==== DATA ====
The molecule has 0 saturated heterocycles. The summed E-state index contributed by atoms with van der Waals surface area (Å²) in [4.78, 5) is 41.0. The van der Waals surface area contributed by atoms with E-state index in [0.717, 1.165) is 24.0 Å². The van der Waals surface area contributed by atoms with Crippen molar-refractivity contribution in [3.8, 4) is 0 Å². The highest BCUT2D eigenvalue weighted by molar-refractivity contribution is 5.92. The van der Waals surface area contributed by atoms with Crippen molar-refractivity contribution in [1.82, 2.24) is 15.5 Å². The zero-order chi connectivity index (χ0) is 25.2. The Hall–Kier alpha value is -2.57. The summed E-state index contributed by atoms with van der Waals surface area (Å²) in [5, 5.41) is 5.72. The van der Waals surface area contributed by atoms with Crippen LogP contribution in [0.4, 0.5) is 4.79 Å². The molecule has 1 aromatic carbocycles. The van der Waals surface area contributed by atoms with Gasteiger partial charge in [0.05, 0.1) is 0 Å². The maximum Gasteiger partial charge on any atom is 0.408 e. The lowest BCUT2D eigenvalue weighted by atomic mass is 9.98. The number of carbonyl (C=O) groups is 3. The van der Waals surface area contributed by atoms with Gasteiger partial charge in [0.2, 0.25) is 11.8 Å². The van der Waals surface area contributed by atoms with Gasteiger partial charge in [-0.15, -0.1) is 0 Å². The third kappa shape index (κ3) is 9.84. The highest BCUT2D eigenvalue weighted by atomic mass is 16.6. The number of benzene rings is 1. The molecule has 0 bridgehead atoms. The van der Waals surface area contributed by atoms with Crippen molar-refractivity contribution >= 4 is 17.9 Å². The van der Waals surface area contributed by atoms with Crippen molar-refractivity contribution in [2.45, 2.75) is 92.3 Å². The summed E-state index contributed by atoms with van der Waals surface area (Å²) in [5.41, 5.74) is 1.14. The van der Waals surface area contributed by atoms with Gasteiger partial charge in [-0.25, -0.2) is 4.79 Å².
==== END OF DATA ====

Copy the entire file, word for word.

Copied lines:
The molecule has 0 saturated heterocycles. The summed E-state index contributed by atoms with van der Waals surface area (Å²) in [4.78, 5) is 41.0. The van der Waals surface area contributed by atoms with E-state index in [0.717, 1.165) is 24.0 Å². The van der Waals surface area contributed by atoms with Crippen molar-refractivity contribution in [3.8, 4) is 0 Å². The highest BCUT2D eigenvalue weighted by molar-refractivity contribution is 5.92. The van der Waals surface area contributed by atoms with Crippen molar-refractivity contribution in [1.82, 2.24) is 15.5 Å². The zero-order chi connectivity index (χ0) is 25.2. The Hall–Kier alpha value is -2.57. The summed E-state index contributed by atoms with van der Waals surface area (Å²) in [5, 5.41) is 5.72. The van der Waals surface area contributed by atoms with Crippen LogP contribution in [0.4, 0.5) is 4.79 Å². The molecule has 1 aromatic carbocycles. The van der Waals surface area contributed by atoms with Gasteiger partial charge in [0.05, 0.1) is 0 Å². The maximum Gasteiger partial charge on any atom is 0.408 e. The lowest BCUT2D eigenvalue weighted by atomic mass is 9.98. The number of carbonyl (C=O) groups is 3. The van der Waals surface area contributed by atoms with Gasteiger partial charge in [0.2, 0.25) is 11.8 Å². The van der Waals surface area contributed by atoms with Gasteiger partial charge in [-0.15, -0.1) is 0 Å². The third kappa shape index (κ3) is 9.84. The highest BCUT2D eigenvalue weighted by atomic mass is 16.6. The number of benzene rings is 1. The molecule has 0 bridgehead atoms. The van der Waals surface area contributed by atoms with Crippen molar-refractivity contribution >= 4 is 17.9 Å². The van der Waals surface area contributed by atoms with Crippen molar-refractivity contribution in [2.45, 2.75) is 92.3 Å². The summed E-state index contributed by atoms with van der Waals surface area (Å²) in [5.41, 5.74) is 1.14. The van der Waals surface area contributed by atoms with Gasteiger partial charge in [-0.25, -0.2) is 4.79 Å².